• Acid rain can leach CrIII waste from landfills causing possible oxidation.

  • Air over a wide pH range has the potential to generate oxidation.

  • According to Gibbs’ free energy law, spontaneous oxidation can occur in an acidic or alkaline medium.

The authors mention the possibility of oxidation of CrIII to CrVI, but they did not perform experimental tests to confirm this hypothesis. According to Altadill Colominas [21], in the thermal field, for there to be oxidation of Cr III to Cr VI, the temperature must be greater than or equal to 850 °C, a fact that must be considered when considering thermal tests.
The second stage established a strong and viable connection with the construction sector, where a direct pathway was generated between obtaining waste, the elaboration of the product, and a dynamic consumer market. In Ecuador, by 2019 the construction sector was the fifth most represented sector, accounting for 8.17% of the country’s GDP. Additionally, foreign investment was over 69 M USD, and employment was generated for more than 480,000 people, [22].
In Bangladesh, the shavings from the regrinding process with clay stabilization processes are used in the production of bricks. This product ensures sustainable production by being energy-efficient and it has mechanical properties suitable for use in construction [23]. The materials have a neutral pH and can be used for these processes.

The bricks were manufactured with different percentages of chip composition, these being 10%, 20%, 30% and 40% in dry weight, in controlled laboratories and in the field, complying with all the properties required by a material for construction, such as resistance, water absorption, shrinkage, weight loss by ignition, and apparent density. The bricks with incorporated chips obtained a compressive strength ranging from 10.98 MPa to 29.61 MPa, with a water absorption ranging from 7.2% to 20.9%, and they met the established ASTM standards for construction materials.

The leaching behavior of several heavy metals (Cr, As, Cu, Ni, Cd, Pb and Zn) from the chip-modified bricks was found to be negligible and well below Dutch regulations and the United States Environmental Protection Agency (USEPA)’s regulatory limits. The results of this study indicate that wastes from the leather trimming process of tanneries can be sustainably stabilized into clay bricks and large-scale application of this technique can be envisaged in the context of Bangladesh, where brick remains a dominant building material [23].
An additional study proposed the generation of bricks made from wet blue shaving, mixed with sand–cement ratio of 1:5 in various proportions 1%, 2% and 4% by total dry weight, to prepare a total of 48 building blocks of dimensions 254 mm × 127 mm × 76 mm; the blocks with 1% and 2% wet blue showed a compressive strength of 17.65 MPa and 13.87 MPa, respectively, being viable and environmentally friendly alternatives [24].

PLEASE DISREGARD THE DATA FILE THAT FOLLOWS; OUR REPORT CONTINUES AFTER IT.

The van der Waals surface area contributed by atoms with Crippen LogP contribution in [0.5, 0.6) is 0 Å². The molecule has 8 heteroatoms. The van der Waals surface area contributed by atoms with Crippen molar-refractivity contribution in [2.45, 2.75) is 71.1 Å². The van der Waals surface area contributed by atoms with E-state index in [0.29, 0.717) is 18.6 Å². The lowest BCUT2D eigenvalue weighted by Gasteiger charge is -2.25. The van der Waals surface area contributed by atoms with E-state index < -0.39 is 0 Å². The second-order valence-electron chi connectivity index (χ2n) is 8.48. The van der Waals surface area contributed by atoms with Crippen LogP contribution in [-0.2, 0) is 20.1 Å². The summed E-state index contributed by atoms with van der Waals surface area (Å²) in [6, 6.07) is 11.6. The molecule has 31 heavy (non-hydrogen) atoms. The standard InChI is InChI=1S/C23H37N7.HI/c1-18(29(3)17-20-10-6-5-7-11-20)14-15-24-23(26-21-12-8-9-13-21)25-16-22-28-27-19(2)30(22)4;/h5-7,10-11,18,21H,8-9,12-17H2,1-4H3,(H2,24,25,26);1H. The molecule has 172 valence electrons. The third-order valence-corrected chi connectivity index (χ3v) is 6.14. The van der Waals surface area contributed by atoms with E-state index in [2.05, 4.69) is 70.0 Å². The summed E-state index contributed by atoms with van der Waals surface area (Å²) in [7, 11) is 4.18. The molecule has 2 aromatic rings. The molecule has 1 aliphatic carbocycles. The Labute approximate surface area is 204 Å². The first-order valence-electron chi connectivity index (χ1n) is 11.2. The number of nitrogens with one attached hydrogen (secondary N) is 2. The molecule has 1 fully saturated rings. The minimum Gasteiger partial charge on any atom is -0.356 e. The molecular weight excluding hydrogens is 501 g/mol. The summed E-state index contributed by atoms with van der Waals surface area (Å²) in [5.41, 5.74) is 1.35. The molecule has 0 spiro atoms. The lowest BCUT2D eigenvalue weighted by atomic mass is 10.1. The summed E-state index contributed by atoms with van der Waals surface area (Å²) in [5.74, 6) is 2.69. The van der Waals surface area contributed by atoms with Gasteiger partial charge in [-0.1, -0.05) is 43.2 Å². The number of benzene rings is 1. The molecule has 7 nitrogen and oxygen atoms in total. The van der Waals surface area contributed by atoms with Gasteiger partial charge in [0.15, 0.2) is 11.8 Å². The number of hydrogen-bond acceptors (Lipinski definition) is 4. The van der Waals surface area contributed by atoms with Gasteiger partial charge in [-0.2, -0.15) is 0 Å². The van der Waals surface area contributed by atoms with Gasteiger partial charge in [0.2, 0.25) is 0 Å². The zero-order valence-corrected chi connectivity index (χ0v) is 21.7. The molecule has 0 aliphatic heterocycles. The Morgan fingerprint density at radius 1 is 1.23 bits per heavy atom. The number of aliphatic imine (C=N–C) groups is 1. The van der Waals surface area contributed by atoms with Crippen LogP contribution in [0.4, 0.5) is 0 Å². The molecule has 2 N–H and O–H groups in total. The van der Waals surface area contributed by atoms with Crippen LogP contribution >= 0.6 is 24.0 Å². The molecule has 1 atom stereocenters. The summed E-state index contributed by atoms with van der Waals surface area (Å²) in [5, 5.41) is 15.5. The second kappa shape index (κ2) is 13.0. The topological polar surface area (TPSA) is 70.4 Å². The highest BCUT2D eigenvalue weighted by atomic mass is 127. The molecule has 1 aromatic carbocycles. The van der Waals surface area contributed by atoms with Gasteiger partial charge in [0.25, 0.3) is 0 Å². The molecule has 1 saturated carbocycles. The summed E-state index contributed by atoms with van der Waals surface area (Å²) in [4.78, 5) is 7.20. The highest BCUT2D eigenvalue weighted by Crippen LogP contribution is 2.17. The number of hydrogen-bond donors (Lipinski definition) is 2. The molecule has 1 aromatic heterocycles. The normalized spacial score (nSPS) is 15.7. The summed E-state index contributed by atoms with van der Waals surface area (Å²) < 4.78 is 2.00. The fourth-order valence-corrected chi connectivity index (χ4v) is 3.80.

In 2021 in India in the state of Tamil Nadu, around 900 tanneries were identified because the animal skin tanning industry is one of the most polluting industries and causes an unfavorable impact on the environment. Here, approximately 3 MLD of wastewater from tanneries is treated and the resulting sludge weighs about 1.5 tons. This is disposed of in landfills.

Having identified this problem, an Eco Brick was developed based on sludge and bagasse ashes, which acted as substitutes for traditional brick-making materials. Experiments were carried out with different compositions of sludge such as 5%, 10%, and 15% and bagasse ash proportions of 15%, 10%, and 5% for the manufacture of bricks. It was shown that working in the proportion of 15% ash and 5% sludge resulted in Eco Bricks with higher water absorption and increased their compressive strength and hardness when the bricks were burned [25].
In the third phase, the product design was proposed. Specifically, this was a block built with stabilizing material. This material allows its interior to confine the chip from the leather deburring process so that superficially the residue does not come out (Figure 2). This was produced under a process of mixing of the materials, compaction in a mold, and subsequent drying.
Tests were carried out under ASTM 785 standard [26] conditions to measure the compressive strength, which resulted in 15.72 MPa for the ceramic matrix composite material with a composition of 35% chips and 65% ceramic material (Figure 3).
A simple but volumetric shape was defined, with practical dimensions for its handling (Figure 4), establishing the most important characteristics. The concept of the prototype involves adding value to specific characteristics such as the reuse of waste from the leather trimming process in tanneries, being environmentally friendly, stimulating the local economy, meeting technical characteristics, functionality, and being aesthetically attractive to the consumer. These attributes define the product and add value, enabling a product to become an integral product (insight), and harmonizing each need through the proposed design methodology.
The fourth stage focused on validating the product and proposing alternatives for its use. Chromium content tests (Table 2) were conducted on the final product in the first validation. The Cr values obtained for the long chip samples were 0.74 mg/kg. The maximum permissible limit for extraction of heavy metals on a dry basis (acid digestion) for total chromium was 3000 mg/kg. Product stacking tests were also conducted to identify if the product was resistant and can withstand activities such as transport, exhibition, or storage; the result was the possibility of stacking up to 50 blocks without any perception of damage to or deformation of the product.